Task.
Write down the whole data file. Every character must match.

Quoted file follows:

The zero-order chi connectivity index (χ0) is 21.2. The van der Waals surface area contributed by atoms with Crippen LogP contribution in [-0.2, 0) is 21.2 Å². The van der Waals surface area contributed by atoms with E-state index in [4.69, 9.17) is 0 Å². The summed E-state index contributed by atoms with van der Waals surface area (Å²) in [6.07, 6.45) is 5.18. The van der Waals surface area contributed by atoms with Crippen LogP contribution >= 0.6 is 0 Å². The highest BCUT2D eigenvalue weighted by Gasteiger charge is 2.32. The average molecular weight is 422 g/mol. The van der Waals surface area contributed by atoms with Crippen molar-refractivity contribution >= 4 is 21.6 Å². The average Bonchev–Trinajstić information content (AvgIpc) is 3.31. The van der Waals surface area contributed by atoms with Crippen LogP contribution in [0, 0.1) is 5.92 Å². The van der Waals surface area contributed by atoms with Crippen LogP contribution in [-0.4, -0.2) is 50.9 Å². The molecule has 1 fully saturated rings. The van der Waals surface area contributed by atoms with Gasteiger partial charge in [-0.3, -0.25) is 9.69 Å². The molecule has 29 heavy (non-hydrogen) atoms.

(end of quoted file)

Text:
The zero-order chi connectivity index (χ0) is 21.2. The van der Waals surface area contributed by atoms with Crippen LogP contribution in [-0.2, 0) is 21.2 Å². The van der Waals surface area contributed by atoms with E-state index in [4.69, 9.17) is 0 Å². The summed E-state index contributed by atoms with van der Waals surface area (Å²) in [6.07, 6.45) is 5.18. The van der Waals surface area contributed by atoms with Crippen LogP contribution >= 0.6 is 0 Å². The highest BCUT2D eigenvalue weighted by Gasteiger charge is 2.32. The average molecular weight is 422 g/mol. The van der Waals surface area contributed by atoms with Crippen molar-refractivity contribution >= 4 is 21.6 Å². The average Bonchev–Trinajstić information content (AvgIpc) is 3.31. The van der Waals surface area contributed by atoms with Crippen LogP contribution in [0, 0.1) is 5.92 Å². The van der Waals surface area contributed by atoms with Crippen LogP contribution in [-0.4, -0.2) is 50.9 Å². The molecule has 1 fully saturated rings. The van der Waals surface area contributed by atoms with Gasteiger partial charge in [-0.3, -0.25) is 9.69 Å². The molecule has 29 heavy (non-hydrogen) atoms.